The governments of both Tunisia and Lebanon have collapsed within the past week – for entirely different reasons. New governments are ahead for both countries, and those too may look quite different from each other. Hezbollah â€” supported by Iran â€” looms in Lebanon. The Islamists of the Nahda movement are in a good position to take power after years in exile or prison. Yet, Tunisia’s revolt is one against tyranny, while Lebanon’s battle against tyranny seems a losing one. Both countries represent important markers in the ongoing war for freedom in the Middle East.
On December 17, 2010, Mohamed Bouazizi set himself on fire in front of a government building in the Tunisian city of Sidi Bouzid. A lady policeman had slapped him, confiscated his scales and knocked over his produce cart, allegedly because he lacked a permit. The fruit and vegetable cart was Bouazizi’s only source of income, and he had gone into debt to purchase the produce he had to sell. What’s more, permits are not required to sell on the street, according to Hamdi Lazhar, the head the local office for employment and independent work. Bouazizi’s siblings have accused the police of extortion. After he failed to find redress through the government, Bouazizi doused himself with paint thinner and lit himself on fire. He died of his severe burn injuries January 4, 2011.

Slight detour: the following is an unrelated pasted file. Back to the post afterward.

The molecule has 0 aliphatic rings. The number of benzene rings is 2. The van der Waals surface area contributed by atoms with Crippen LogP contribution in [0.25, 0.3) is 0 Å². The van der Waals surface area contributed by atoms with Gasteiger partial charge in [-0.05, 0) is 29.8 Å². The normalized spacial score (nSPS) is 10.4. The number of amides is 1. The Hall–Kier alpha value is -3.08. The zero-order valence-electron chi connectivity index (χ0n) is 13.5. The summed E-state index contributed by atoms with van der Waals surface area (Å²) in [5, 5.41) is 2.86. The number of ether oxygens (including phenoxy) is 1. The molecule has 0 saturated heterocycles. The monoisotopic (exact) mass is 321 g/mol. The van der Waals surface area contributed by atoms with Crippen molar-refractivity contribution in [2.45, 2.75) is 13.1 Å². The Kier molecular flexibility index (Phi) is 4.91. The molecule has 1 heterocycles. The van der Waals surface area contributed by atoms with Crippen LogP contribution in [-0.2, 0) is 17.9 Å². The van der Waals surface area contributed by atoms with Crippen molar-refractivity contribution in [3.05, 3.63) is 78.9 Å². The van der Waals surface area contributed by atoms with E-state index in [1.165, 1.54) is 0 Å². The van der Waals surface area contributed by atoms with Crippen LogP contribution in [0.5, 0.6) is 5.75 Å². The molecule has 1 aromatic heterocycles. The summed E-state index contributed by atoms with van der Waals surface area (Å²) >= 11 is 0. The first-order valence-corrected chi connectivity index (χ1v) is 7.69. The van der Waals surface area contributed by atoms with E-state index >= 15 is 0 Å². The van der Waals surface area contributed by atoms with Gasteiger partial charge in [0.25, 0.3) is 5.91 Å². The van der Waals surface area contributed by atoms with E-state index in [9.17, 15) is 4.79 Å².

Bouazizi’s self-immolation sparked protests that raged across Tunisia, toppling the corrupt government of Zine el-Abedine Ben Ali last Friday after 23 years in power. Ben Ali was secular, but had little concern for true freedom. The end of his corrupt regime has left the door open for his Islamic opposition to take over, but the populace is not interested in more tyranny. Elections are to take place in less than 60 days, and even now the protests continue against oppressive remnants of Ben Ali’s government.